The selection of consultants “are made without full notification or disclosure of how the Commission and Office apply factors…” the report said. A successful appeal from a spurned bidder could require a new call for bids.

LaBonde said better record-keeping could resolve the issue. “There’s not documentation of that process,” he said. “They’re saying that needs to be a more open process.”

Also, the commission doesn’t have a priority list and few, if any, project applications have been turned down. Further, the state pays for studies for private groups, something commissioners are worried about. Regardless of those concerns, both the commission and the Legislature have approved paying for work for private entities, the report said.

Auditors found “the essential absence of Program rules, especially where sponsor and application processes and requirements are concerned.” Before November last year, “nearly every project deemed eligible had received funding,” the report said.

Laws also require “the prioritization of development projects, which can be adjusted by the Commission to meet changing Program needs,” the report says. “Yet there is no … method by which the Commission scores, measures, ranks, or orders annual sponsors’ applications,” other than a broad policy statement, the report said.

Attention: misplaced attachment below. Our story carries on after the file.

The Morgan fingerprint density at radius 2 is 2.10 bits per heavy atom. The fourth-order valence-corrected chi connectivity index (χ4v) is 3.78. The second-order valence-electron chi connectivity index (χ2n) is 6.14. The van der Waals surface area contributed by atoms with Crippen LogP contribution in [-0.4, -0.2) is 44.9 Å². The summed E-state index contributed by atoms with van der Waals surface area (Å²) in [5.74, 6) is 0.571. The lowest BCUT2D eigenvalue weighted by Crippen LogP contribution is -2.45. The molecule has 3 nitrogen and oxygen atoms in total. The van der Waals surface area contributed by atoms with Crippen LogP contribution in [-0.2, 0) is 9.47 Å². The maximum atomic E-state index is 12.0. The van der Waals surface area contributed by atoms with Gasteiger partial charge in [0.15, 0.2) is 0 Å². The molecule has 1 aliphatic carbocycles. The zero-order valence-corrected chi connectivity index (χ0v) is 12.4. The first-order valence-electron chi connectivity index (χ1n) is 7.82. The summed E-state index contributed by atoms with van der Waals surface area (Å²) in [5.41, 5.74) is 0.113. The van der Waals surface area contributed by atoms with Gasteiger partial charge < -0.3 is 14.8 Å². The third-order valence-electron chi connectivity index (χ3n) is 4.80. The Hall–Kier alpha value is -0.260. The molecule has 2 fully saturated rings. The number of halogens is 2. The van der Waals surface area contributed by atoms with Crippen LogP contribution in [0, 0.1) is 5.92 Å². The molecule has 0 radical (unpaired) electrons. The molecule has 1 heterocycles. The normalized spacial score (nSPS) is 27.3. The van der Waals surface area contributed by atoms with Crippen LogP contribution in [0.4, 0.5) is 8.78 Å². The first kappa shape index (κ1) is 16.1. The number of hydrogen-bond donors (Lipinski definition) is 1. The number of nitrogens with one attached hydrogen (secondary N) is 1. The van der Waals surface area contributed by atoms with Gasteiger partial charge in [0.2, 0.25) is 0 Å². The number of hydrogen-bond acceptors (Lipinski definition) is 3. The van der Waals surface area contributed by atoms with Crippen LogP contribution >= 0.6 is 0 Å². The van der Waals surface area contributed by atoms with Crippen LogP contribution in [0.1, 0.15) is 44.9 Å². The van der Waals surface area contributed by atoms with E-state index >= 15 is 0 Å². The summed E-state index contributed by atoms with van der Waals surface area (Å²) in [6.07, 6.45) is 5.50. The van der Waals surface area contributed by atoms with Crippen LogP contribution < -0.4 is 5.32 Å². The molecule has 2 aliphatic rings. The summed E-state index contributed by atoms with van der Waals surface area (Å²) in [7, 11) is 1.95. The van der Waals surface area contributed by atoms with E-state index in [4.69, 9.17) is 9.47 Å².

The LSO also said there could be a cash flow problem because the water development office distributes money while counting on more to flow in.

“I’m still puzzled why that’s a problem,” LaBonde said. “That’s really the way other state budgets are generated. The Water Development Commission has never been unable to make a payment on a project.”

Water development funds are “one of the first accounts that fills,” from tax collections, LaBonde said. “I believe we have a very stable revenue stream.”

Water commissioner Bill Resor called the report productive. “The audit of the Wyoming Water Development Office and commission was a really healthy process,” he said. “It was helpful for them to point where we could improve.”


Angus M. Thuermer Jr.

Angus M. Thuermer Jr. is the natural resources reporter for WyoFile. He is a veteran Wyoming reporter and editor with more than 35 years experience in Wyoming. Contact him at angus@wyofile.com or (307)...